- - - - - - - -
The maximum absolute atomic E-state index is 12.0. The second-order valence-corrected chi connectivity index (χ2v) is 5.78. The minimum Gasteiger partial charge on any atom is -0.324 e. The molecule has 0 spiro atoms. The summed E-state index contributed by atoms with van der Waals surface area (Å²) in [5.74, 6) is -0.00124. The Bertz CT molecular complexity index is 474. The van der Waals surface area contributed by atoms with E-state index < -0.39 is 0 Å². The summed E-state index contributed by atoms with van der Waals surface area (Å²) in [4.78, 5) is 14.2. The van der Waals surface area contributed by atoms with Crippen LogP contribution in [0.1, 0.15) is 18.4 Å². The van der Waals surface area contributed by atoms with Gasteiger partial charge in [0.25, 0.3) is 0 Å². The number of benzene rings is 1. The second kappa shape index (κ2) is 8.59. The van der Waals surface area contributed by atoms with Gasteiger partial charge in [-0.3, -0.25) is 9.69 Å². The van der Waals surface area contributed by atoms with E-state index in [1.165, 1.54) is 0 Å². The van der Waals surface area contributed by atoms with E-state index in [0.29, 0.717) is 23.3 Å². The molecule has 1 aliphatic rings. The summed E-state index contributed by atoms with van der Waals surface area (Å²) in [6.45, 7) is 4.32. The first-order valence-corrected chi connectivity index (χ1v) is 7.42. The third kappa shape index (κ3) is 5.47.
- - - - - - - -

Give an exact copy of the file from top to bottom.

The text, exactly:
The maximum absolute atomic E-state index is 12.0. The second-order valence-corrected chi connectivity index (χ2v) is 5.78. The minimum Gasteiger partial charge on any atom is -0.324 e. The molecule has 0 spiro atoms. The summed E-state index contributed by atoms with van der Waals surface area (Å²) in [5.74, 6) is -0.00124. The Bertz CT molecular complexity index is 474. The van der Waals surface area contributed by atoms with E-state index < -0.39 is 0 Å². The summed E-state index contributed by atoms with van der Waals surface area (Å²) in [4.78, 5) is 14.2. The van der Waals surface area contributed by atoms with Crippen LogP contribution in [0.1, 0.15) is 18.4 Å². The van der Waals surface area contributed by atoms with Gasteiger partial charge in [0.25, 0.3) is 0 Å². The number of benzene rings is 1. The second kappa shape index (κ2) is 8.59. The van der Waals surface area contributed by atoms with Gasteiger partial charge in [-0.3, -0.25) is 9.69 Å². The van der Waals surface area contributed by atoms with E-state index in [1.165, 1.54) is 0 Å². The van der Waals surface area contributed by atoms with E-state index in [0.29, 0.717) is 23.3 Å². The molecule has 1 aliphatic rings. The summed E-state index contributed by atoms with van der Waals surface area (Å²) in [6.45, 7) is 4.32. The first-order valence-corrected chi connectivity index (χ1v) is 7.42. The third kappa shape index (κ3) is 5.47.